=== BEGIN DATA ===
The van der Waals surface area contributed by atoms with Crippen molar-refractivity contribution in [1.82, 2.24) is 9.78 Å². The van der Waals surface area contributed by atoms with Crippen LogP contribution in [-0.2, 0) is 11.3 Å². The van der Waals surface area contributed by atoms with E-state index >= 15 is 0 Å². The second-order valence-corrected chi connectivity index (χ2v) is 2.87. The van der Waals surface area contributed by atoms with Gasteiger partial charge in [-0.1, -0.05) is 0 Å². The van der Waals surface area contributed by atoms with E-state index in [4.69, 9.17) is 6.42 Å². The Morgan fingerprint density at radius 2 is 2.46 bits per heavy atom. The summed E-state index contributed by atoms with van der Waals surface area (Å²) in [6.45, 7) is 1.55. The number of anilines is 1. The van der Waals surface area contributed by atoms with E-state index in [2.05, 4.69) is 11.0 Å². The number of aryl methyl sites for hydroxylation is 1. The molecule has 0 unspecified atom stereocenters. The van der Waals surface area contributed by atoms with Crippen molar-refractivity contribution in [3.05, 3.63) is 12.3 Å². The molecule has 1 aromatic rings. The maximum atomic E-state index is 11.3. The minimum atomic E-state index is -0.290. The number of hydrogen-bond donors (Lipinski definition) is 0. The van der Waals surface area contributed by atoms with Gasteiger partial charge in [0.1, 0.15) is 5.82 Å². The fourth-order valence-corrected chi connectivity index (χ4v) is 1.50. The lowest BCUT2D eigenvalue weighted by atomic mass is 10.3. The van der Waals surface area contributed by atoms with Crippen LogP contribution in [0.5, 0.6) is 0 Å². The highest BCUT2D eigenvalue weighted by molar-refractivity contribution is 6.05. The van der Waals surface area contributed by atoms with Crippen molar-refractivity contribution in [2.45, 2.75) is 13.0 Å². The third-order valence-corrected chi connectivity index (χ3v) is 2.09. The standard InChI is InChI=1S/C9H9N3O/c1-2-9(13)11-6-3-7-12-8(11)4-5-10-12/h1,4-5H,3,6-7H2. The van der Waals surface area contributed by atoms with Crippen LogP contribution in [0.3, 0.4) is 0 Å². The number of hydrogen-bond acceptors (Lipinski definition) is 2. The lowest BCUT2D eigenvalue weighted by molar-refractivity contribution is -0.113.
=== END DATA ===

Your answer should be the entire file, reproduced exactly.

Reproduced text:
The van der Waals surface area contributed by atoms with Crippen molar-refractivity contribution in [1.82, 2.24) is 9.78 Å². The van der Waals surface area contributed by atoms with Crippen LogP contribution in [-0.2, 0) is 11.3 Å². The van der Waals surface area contributed by atoms with E-state index >= 15 is 0 Å². The second-order valence-corrected chi connectivity index (χ2v) is 2.87. The van der Waals surface area contributed by atoms with Gasteiger partial charge in [-0.1, -0.05) is 0 Å². The van der Waals surface area contributed by atoms with E-state index in [4.69, 9.17) is 6.42 Å². The Morgan fingerprint density at radius 2 is 2.46 bits per heavy atom. The summed E-state index contributed by atoms with van der Waals surface area (Å²) in [6.45, 7) is 1.55. The number of anilines is 1. The van der Waals surface area contributed by atoms with E-state index in [2.05, 4.69) is 11.0 Å². The number of aryl methyl sites for hydroxylation is 1. The molecule has 0 unspecified atom stereocenters. The van der Waals surface area contributed by atoms with Crippen molar-refractivity contribution in [3.05, 3.63) is 12.3 Å². The molecule has 1 aromatic rings. The maximum atomic E-state index is 11.3. The minimum atomic E-state index is -0.290. The number of hydrogen-bond donors (Lipinski definition) is 0. The van der Waals surface area contributed by atoms with Gasteiger partial charge in [0.1, 0.15) is 5.82 Å². The fourth-order valence-corrected chi connectivity index (χ4v) is 1.50. The lowest BCUT2D eigenvalue weighted by atomic mass is 10.3. The van der Waals surface area contributed by atoms with Crippen LogP contribution in [0.5, 0.6) is 0 Å². The highest BCUT2D eigenvalue weighted by molar-refractivity contribution is 6.05. The van der Waals surface area contributed by atoms with Crippen molar-refractivity contribution in [2.45, 2.75) is 13.0 Å². The third-order valence-corrected chi connectivity index (χ3v) is 2.09. The standard InChI is InChI=1S/C9H9N3O/c1-2-9(13)11-6-3-7-12-8(11)4-5-10-12/h1,4-5H,3,6-7H2. The van der Waals surface area contributed by atoms with Crippen LogP contribution in [0.3, 0.4) is 0 Å². The number of hydrogen-bond acceptors (Lipinski definition) is 2. The lowest BCUT2D eigenvalue weighted by molar-refractivity contribution is -0.113.